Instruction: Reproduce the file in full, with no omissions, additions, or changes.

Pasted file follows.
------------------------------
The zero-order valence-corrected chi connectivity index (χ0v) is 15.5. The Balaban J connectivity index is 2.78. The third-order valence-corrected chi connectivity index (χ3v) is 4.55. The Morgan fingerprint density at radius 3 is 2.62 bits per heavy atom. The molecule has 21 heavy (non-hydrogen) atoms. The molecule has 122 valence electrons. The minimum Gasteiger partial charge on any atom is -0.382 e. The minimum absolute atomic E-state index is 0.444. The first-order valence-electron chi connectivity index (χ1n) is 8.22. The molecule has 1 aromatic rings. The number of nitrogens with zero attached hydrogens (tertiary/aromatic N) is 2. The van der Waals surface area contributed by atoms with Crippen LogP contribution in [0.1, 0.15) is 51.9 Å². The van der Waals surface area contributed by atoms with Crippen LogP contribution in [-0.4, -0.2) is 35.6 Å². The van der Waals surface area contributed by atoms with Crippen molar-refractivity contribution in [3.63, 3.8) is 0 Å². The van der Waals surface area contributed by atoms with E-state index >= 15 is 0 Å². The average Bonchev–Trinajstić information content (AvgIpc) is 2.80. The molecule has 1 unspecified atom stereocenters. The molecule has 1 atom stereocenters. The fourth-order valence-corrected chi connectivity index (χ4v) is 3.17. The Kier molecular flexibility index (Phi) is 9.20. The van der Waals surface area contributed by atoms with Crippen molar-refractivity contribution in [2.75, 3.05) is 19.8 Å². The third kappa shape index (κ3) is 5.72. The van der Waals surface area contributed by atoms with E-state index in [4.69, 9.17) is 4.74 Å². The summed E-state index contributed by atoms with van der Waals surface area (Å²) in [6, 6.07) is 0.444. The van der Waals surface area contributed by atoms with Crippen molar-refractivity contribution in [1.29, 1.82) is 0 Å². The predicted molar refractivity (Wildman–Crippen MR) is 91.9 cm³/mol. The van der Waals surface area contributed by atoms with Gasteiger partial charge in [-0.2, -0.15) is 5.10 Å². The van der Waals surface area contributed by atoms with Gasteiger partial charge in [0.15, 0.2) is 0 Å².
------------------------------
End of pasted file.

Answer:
The zero-order valence-corrected chi connectivity index (χ0v) is 15.5. The Balaban J connectivity index is 2.78. The third-order valence-corrected chi connectivity index (χ3v) is 4.55. The Morgan fingerprint density at radius 3 is 2.62 bits per heavy atom. The molecule has 21 heavy (non-hydrogen) atoms. The molecule has 122 valence electrons. The minimum Gasteiger partial charge on any atom is -0.382 e. The minimum absolute atomic E-state index is 0.444. The first-order valence-electron chi connectivity index (χ1n) is 8.22. The molecule has 1 aromatic rings. The number of nitrogens with zero attached hydrogens (tertiary/aromatic N) is 2. The van der Waals surface area contributed by atoms with Crippen LogP contribution in [0.1, 0.15) is 51.9 Å². The van der Waals surface area contributed by atoms with Crippen LogP contribution in [-0.4, -0.2) is 35.6 Å². The van der Waals surface area contributed by atoms with Crippen molar-refractivity contribution in [3.63, 3.8) is 0 Å². The van der Waals surface area contributed by atoms with E-state index >= 15 is 0 Å². The average Bonchev–Trinajstić information content (AvgIpc) is 2.80. The molecule has 1 unspecified atom stereocenters. The molecule has 1 atom stereocenters. The fourth-order valence-corrected chi connectivity index (χ4v) is 3.17. The Kier molecular flexibility index (Phi) is 9.20. The van der Waals surface area contributed by atoms with Crippen molar-refractivity contribution in [2.75, 3.05) is 19.8 Å². The third kappa shape index (κ3) is 5.72. The van der Waals surface area contributed by atoms with E-state index in [4.69, 9.17) is 4.74 Å². The summed E-state index contributed by atoms with van der Waals surface area (Å²) in [6, 6.07) is 0.444. The van der Waals surface area contributed by atoms with Crippen molar-refractivity contribution in [1.29, 1.82) is 0 Å². The predicted molar refractivity (Wildman–Crippen MR) is 91.9 cm³/mol. The van der Waals surface area contributed by atoms with Gasteiger partial charge in [-0.2, -0.15) is 5.10 Å². The van der Waals surface area contributed by atoms with Gasteiger partial charge in [0.15, 0.2) is 0 Å².